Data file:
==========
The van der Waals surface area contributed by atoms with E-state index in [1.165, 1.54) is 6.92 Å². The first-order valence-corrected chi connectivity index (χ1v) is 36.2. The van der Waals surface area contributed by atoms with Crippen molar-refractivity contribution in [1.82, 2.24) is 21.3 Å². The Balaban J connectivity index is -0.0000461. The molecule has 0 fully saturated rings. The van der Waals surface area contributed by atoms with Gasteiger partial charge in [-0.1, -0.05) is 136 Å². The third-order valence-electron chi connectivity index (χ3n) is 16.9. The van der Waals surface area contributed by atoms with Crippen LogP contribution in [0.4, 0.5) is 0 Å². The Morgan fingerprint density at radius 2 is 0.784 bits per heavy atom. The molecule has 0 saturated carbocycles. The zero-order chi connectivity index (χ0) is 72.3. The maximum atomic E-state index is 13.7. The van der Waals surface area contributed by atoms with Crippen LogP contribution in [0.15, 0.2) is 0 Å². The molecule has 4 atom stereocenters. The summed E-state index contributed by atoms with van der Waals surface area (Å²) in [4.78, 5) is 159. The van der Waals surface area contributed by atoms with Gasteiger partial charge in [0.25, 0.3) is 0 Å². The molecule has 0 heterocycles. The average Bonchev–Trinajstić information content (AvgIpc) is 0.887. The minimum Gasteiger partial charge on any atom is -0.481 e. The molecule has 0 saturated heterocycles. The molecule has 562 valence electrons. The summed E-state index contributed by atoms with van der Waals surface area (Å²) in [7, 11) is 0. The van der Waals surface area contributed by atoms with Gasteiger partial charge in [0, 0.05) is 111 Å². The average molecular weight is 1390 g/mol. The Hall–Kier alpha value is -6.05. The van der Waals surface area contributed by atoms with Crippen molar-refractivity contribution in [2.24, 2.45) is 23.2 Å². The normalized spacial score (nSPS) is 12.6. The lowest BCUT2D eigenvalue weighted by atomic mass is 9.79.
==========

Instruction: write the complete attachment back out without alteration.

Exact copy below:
The van der Waals surface area contributed by atoms with E-state index in [1.165, 1.54) is 6.92 Å². The first-order valence-corrected chi connectivity index (χ1v) is 36.2. The van der Waals surface area contributed by atoms with Crippen molar-refractivity contribution in [1.82, 2.24) is 21.3 Å². The Balaban J connectivity index is -0.0000461. The molecule has 0 fully saturated rings. The van der Waals surface area contributed by atoms with Gasteiger partial charge in [-0.1, -0.05) is 136 Å². The third-order valence-electron chi connectivity index (χ3n) is 16.9. The van der Waals surface area contributed by atoms with Crippen LogP contribution in [0.4, 0.5) is 0 Å². The Morgan fingerprint density at radius 2 is 0.784 bits per heavy atom. The molecule has 0 saturated carbocycles. The zero-order chi connectivity index (χ0) is 72.3. The maximum atomic E-state index is 13.7. The van der Waals surface area contributed by atoms with Crippen LogP contribution in [0.15, 0.2) is 0 Å². The molecule has 4 atom stereocenters. The summed E-state index contributed by atoms with van der Waals surface area (Å²) in [4.78, 5) is 159. The van der Waals surface area contributed by atoms with Gasteiger partial charge in [0.25, 0.3) is 0 Å². The molecule has 0 heterocycles. The average Bonchev–Trinajstić information content (AvgIpc) is 0.887. The minimum Gasteiger partial charge on any atom is -0.481 e. The molecule has 0 saturated heterocycles. The molecule has 562 valence electrons. The summed E-state index contributed by atoms with van der Waals surface area (Å²) in [7, 11) is 0. The van der Waals surface area contributed by atoms with Gasteiger partial charge in [0, 0.05) is 111 Å². The average molecular weight is 1390 g/mol. The Hall–Kier alpha value is -6.05. The van der Waals surface area contributed by atoms with Crippen molar-refractivity contribution in [2.24, 2.45) is 23.2 Å². The normalized spacial score (nSPS) is 12.6. The lowest BCUT2D eigenvalue weighted by atomic mass is 9.79.